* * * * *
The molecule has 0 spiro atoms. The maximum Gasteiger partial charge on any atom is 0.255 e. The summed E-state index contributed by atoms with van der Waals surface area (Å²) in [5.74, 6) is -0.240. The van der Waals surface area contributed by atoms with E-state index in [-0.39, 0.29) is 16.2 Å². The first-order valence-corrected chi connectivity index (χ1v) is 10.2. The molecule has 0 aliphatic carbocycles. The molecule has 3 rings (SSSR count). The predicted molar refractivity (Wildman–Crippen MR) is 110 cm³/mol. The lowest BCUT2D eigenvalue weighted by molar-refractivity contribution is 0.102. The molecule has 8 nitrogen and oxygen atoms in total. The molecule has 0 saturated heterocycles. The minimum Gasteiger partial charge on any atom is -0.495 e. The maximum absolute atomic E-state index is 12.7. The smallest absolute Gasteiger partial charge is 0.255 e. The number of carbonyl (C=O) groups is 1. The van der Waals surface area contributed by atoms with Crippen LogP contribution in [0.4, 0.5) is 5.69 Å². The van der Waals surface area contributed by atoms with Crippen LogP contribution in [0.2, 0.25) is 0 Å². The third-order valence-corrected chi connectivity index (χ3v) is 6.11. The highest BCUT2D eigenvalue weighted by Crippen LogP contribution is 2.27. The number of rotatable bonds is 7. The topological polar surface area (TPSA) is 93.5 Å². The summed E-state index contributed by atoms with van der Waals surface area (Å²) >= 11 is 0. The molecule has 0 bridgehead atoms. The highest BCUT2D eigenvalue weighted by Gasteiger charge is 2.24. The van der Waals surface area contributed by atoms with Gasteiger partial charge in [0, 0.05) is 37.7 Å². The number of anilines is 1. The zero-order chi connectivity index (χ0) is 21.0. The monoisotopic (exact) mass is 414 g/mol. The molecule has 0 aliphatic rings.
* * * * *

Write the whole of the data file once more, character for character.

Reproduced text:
The molecule has 0 spiro atoms. The maximum Gasteiger partial charge on any atom is 0.255 e. The summed E-state index contributed by atoms with van der Waals surface area (Å²) in [5.74, 6) is -0.240. The van der Waals surface area contributed by atoms with E-state index in [-0.39, 0.29) is 16.2 Å². The first-order valence-corrected chi connectivity index (χ1v) is 10.2. The molecule has 0 aliphatic carbocycles. The molecule has 3 rings (SSSR count). The predicted molar refractivity (Wildman–Crippen MR) is 110 cm³/mol. The lowest BCUT2D eigenvalue weighted by molar-refractivity contribution is 0.102. The molecule has 8 nitrogen and oxygen atoms in total. The molecule has 0 saturated heterocycles. The minimum Gasteiger partial charge on any atom is -0.495 e. The maximum absolute atomic E-state index is 12.7. The smallest absolute Gasteiger partial charge is 0.255 e. The number of carbonyl (C=O) groups is 1. The van der Waals surface area contributed by atoms with Crippen LogP contribution in [0.4, 0.5) is 5.69 Å². The van der Waals surface area contributed by atoms with Crippen LogP contribution in [0.2, 0.25) is 0 Å². The third-order valence-corrected chi connectivity index (χ3v) is 6.11. The highest BCUT2D eigenvalue weighted by Crippen LogP contribution is 2.27. The number of rotatable bonds is 7. The topological polar surface area (TPSA) is 93.5 Å². The summed E-state index contributed by atoms with van der Waals surface area (Å²) >= 11 is 0. The molecule has 0 bridgehead atoms. The highest BCUT2D eigenvalue weighted by Gasteiger charge is 2.24. The van der Waals surface area contributed by atoms with Gasteiger partial charge in [0, 0.05) is 37.7 Å². The number of anilines is 1. The zero-order chi connectivity index (χ0) is 21.0. The monoisotopic (exact) mass is 414 g/mol. The molecule has 0 aliphatic rings.